Here are the rest of the cards that I bought with some magazine-writing money.
They're not as exciting as the 1977 Renata Galasso cards that were the stars of this purchase. But they mean quite a bit to me, so let's get to it.
The most notable thing about this group of purchases is that I used COMC, ebay and Sportlots together for the first time. I think I'm at the stage in my collection where I need to consult all three, mostly for inventory, but also for prices.
The majority of my money went to ebay. COMC and Sportlots got the leftovers. You're going to see the COMC leftovers first.
I bought just three 2019 cards. Two of them were Revolution of the Game inserts from flagship.
These were maddening in their unavailability when I opened packs. I didn't buy a lot of 2019 Topps, but I did get enough where I think I should have seen at least one of every insert. Unfortunately, Topps now creates eleventy billion inserts so I guess I shouldn't be annoyed. ... Well, annoyed about THAT anyway. I'm certainly annoyed about the number of inserts.
I like the Revolution of the Game theme, at least from the cards that I've seen. Bill James and Branch Rickey are perfect for this insert set. Lasorda, I'm assuming he's in here for his epic Kurt Bevacqua rant. (*turns over card*). Oh, he's in the set for his longevity with the Dodgers.
Here's an elusive combo card from last year's Heritage High Numbers set. For collecting kiddies, ask your dad about the title reference. It refers to that dude who makes Cheetos commercials.
I've landed another card in O-Pee-Chee's laudable effort to right Topps' 1989 wrong in actually recognizing the 1988 World Series. I just need the Orel Hershiser card now.
Another card from the 1977-84 Galasso set. This is from the portion of the set that recognizes the 1930s, I believe, although Fat Freddie also pitched for the Dodgers in the early '40s.
Let's get started on another great oddball history set from the dawn of the 1980s. I can't seem to buy more than one of these 1980 SSPC Baseball Immortals at a time. I should be more efficient and grab the entire set somewhere. Maybe I'll do that. But first, so many other needs ...
Just one from my 1977 Topps football want list, too, but it's a key one.
Craig Morton was the Broncos' QB for Super Bowl XII, which means this is the card of Morton that collectors had just pulled out of packs when that Super Bowl was playing. I remember this Super Bowl well as my Type A-personality English teacher at the time talked extensively about it. I think he may have even made us write predictions about who would win -- yes, even the kids who didn't know what a football was. I, of course, wanted the Broncos, because they were new and, wow, those uniforms were cool (bring them back!).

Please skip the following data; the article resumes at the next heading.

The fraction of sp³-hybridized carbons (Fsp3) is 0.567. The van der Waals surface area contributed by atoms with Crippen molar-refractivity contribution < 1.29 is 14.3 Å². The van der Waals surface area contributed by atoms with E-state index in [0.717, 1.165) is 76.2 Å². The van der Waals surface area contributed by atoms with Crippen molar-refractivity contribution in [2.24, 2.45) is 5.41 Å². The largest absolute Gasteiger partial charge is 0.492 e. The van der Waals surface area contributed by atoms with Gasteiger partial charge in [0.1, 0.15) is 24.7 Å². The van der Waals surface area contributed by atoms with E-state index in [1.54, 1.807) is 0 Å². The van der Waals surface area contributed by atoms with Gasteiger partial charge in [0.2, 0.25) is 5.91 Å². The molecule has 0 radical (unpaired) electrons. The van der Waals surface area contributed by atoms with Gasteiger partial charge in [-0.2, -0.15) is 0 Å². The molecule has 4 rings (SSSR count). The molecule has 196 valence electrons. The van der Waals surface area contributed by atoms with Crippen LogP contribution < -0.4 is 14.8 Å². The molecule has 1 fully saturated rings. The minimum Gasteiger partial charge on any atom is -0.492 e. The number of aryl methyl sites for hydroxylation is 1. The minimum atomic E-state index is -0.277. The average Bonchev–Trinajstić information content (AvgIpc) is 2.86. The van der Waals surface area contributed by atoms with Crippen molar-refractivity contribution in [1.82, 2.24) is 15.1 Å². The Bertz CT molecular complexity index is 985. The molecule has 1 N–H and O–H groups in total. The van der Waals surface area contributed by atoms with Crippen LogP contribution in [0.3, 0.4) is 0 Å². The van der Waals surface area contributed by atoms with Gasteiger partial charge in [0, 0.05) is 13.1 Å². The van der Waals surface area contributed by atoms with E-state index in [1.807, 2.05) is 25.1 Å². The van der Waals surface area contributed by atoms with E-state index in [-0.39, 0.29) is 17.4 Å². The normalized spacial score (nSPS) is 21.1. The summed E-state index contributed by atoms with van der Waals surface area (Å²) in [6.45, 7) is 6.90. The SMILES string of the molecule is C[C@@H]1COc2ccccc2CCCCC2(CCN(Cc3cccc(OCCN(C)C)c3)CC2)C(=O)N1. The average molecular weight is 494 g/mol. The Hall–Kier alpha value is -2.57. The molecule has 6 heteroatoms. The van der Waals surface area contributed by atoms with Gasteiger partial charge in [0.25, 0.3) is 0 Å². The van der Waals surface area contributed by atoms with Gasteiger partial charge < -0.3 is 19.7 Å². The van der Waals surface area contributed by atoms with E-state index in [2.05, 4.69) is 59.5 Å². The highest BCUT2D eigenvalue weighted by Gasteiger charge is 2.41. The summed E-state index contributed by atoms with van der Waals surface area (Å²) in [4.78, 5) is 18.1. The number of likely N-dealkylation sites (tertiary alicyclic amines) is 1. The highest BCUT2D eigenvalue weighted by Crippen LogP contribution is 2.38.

I hadn't heard of Morton until that point and confused him with Carl Morton, a pitcher for the Braves that I had been pulling out of packs the previous couple of years.
"What the hell?" I thought. "Morton plays baseball and football?" You can say Bo and Deion stole my idea.
Staying with 1975s, here are the latest buybacks to enter my completion quest.
Four of these were my only Sportlots orders. Sportlots prices most of these much more reasonably than COMC. And I received each of them fairly promptly, although I was wondering about the Burleson. It finally arrived today.
Add these six and I'm up to 355 cards in the set in buyback form! Just 305 to go! 😉
Just one nonset need. It's another vintage Wacky Packages sticker from the mid-1970s. Still plenty to go, although I'm still not sure whether I want to complete this or just grab the ones I like. Here's an old Arrid commercial that I remember seeing constantly during baseball games.
OK, final card. It's a little more impressive than the rest. Although for some of you, I'll need to provide a little back story.
This is one of those pesky 1960s high numbers. It's particularly notable for Dodgers fans because Perranoski has not one but two of these pricey 1960s HNs. The other is in the 1966 set, which I still need to get.
It's pick-ups like this that really make me feel like I'm accomplishing something with my collection. There aren't a lot of 1960s Topps Dodgers needs left for my collection -- pretty much all high numbers and those pain-in-the-butt (looking at you, McMullen rookie) rookie stars cards, which I may never get.
Once I get the Campanella All-Star card, I'll have completed the 1961 Topps Dodgers set so I'll be zeroing in on that one soon.
Thanks for viewing my smattering of cards that fit so perfectly in my collection.
And I've already started shopping for the next time I come into a little extra cash.